Skip to main content

CIA drone war in Pakistan in sharp decline

By Peter Bergen, CNN National Security Analyst, and Jennifer Rowland, Special to CNN
March 28, 2012 -- Updated 0954 GMT (1754 HKT)
STORY HIGHLIGHTS
  • Authors: America's drone war in Pakistan is much diminished
  • They say it's a victim of a deeply troubled relationship between U.S., Pakistan
  • U.S. raid on bin Laden and other incidents sparked anger from Pakistanis, they say
  • Drones have killed many al Qaeda leaders, and some targets are low level, they say

Editor's note: Peter Bergen, CNN's national security analyst, is a director at the New America Foundation. His book "Manhunt: The Ten-Year Search for Bin Laden; From 9/11 to Abbottabad" will be published on May 1. Jennifer Rowland is a program associate at the New America Foundation, a Washington-based think tank which seeks innovative solutions across the ideological spectrum.

(CNN) -- The past year has seen the number of CIA drone strikes in Pakistan plummet. In the first three months of 2012, there were 11, compared with 21 in the first three months of 2011 and a record 28 in the first quarter of 2010.

On Monday, Pakistan's parliament started to debate whether the United States should be made to stop CIA drone strikes altogether in the Pakistani border regions with Afghanistan and also whether the U.S. should apologize for NATO airstrikes that killed some two dozen Pakistani soldiers late last year.

Given the high level of hostility to the United States in Pakistan, the results of the parliamentary debate are pretty much a foregone conclusion. The parliament will almost certainly vote against the allowing the continuation of the drone strikes and will also demand an American apology for the deaths of its soldiers.

Peter Bergen
Peter Bergen

Obama calls for balanced approach on U.S.-Pakistan relations

The debate in parliament comes as relations between the U.S. and Pakistan have reached a nadir, caused by a wave of incidents over the past year that have poisoned the two countries' already often troubled relationship:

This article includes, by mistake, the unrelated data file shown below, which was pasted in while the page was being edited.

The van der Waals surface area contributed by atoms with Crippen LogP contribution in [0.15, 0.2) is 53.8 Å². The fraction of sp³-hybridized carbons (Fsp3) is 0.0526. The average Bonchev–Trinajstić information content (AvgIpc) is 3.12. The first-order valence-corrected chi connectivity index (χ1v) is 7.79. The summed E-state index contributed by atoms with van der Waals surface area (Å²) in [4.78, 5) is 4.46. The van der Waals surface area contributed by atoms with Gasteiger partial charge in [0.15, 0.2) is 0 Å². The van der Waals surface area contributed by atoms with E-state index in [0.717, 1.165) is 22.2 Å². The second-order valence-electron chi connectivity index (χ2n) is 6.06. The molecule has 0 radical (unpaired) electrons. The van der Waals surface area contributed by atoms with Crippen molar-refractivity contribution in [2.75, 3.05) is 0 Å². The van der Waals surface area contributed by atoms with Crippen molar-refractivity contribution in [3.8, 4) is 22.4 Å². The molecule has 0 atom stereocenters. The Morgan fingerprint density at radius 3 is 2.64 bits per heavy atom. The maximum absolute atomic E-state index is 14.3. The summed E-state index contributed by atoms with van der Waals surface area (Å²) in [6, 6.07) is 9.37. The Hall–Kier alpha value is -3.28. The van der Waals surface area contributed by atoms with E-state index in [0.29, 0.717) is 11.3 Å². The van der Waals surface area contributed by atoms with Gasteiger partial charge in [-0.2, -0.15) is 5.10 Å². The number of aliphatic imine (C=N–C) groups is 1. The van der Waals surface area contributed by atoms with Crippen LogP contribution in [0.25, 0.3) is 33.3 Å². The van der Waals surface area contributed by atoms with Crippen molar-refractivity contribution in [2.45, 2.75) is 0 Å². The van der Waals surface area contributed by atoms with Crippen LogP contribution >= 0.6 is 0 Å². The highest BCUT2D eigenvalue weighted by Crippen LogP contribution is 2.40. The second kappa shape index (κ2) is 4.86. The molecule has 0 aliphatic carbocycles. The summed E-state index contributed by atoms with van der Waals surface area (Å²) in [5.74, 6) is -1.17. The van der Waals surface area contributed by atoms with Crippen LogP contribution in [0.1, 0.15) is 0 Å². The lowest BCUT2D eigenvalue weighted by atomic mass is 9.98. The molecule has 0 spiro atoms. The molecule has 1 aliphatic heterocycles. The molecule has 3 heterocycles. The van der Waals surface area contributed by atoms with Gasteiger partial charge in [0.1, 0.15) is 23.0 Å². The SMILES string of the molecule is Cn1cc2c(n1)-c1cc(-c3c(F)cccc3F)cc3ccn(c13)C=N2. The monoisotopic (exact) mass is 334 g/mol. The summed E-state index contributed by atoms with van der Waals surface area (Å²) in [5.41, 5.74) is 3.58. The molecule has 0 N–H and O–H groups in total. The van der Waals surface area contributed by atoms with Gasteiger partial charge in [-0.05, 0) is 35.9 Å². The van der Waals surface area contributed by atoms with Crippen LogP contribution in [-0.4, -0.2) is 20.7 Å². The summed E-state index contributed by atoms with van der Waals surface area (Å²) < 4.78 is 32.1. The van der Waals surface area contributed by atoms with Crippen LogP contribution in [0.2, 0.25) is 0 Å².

Pakistan FM speaks out on U.S. relations

-- The killing of two Pakistanis by a CIA contractor in January 2011.

-- The unilateral U.S. attack on Osama bin Laden's compound in Abbottabad four months later.

-- The airstrikes by NATO in November that killed the Pakistani soldiers.

That incident caused Pakistan to close its borders to trucks resupplying NATO soldiers in Afghanistan.

At 2 a.m. November 26, two Pakistani border posts about half a kilometer from the Afghan border came under heavy fire from NATO helicopters that had strayed across the border into Pakistani airspace.

Pakistani officials immediately termed the attack, which killed 26 Pakistani soldiers, a "deliberate act of aggression," while U.S. officials maintained that the Pakistani security officials had fired on the helicopters first.

Either way, the friendly fire incident was devastating, not least to the U.S. drone program in Pakistan's tribal regions, which was subsequently suspended for almost seven weeks, one of the longest pauses in the strikes since the program started in 2004. Pakistan also ordered the United States to vacate Shamsi Air Base in Balochistan, from which many of the CIA drones were launched.

For many months before this incident, the United States' aggressive drone campaign in Pakistan had been slowing. There were 70 drone strikes in Pakistan's tribal regions in 2011, down from 118 in 2010, which saw the peak number of strikes since the program began.